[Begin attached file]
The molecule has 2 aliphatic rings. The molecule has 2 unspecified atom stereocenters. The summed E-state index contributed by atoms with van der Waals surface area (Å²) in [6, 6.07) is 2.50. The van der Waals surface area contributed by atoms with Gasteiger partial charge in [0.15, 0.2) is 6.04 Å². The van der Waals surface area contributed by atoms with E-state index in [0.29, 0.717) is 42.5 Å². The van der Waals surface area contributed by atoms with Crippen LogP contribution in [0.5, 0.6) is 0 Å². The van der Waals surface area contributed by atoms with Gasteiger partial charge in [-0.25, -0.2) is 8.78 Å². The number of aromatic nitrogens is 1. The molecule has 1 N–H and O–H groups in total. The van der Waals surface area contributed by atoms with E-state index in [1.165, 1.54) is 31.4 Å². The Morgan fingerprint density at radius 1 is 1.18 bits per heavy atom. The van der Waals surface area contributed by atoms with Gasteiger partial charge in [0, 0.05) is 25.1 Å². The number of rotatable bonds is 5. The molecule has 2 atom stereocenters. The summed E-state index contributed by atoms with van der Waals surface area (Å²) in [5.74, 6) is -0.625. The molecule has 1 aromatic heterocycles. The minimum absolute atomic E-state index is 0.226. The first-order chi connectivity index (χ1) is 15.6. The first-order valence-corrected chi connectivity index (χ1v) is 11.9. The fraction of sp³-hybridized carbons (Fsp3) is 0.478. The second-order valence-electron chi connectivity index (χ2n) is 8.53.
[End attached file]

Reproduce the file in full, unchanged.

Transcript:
The molecule has 2 aliphatic rings. The molecule has 2 unspecified atom stereocenters. The summed E-state index contributed by atoms with van der Waals surface area (Å²) in [6, 6.07) is 2.50. The van der Waals surface area contributed by atoms with Gasteiger partial charge in [0.15, 0.2) is 6.04 Å². The van der Waals surface area contributed by atoms with E-state index in [0.29, 0.717) is 42.5 Å². The van der Waals surface area contributed by atoms with Crippen LogP contribution in [0.5, 0.6) is 0 Å². The van der Waals surface area contributed by atoms with Gasteiger partial charge in [-0.25, -0.2) is 8.78 Å². The number of aromatic nitrogens is 1. The molecule has 1 N–H and O–H groups in total. The van der Waals surface area contributed by atoms with E-state index in [1.165, 1.54) is 31.4 Å². The Morgan fingerprint density at radius 1 is 1.18 bits per heavy atom. The van der Waals surface area contributed by atoms with Gasteiger partial charge in [0, 0.05) is 25.1 Å². The number of rotatable bonds is 5. The molecule has 2 atom stereocenters. The summed E-state index contributed by atoms with van der Waals surface area (Å²) in [5.74, 6) is -0.625. The molecule has 1 aromatic heterocycles. The minimum absolute atomic E-state index is 0.226. The first-order chi connectivity index (χ1) is 15.6. The first-order valence-corrected chi connectivity index (χ1v) is 11.9. The fraction of sp³-hybridized carbons (Fsp3) is 0.478. The second-order valence-electron chi connectivity index (χ2n) is 8.53.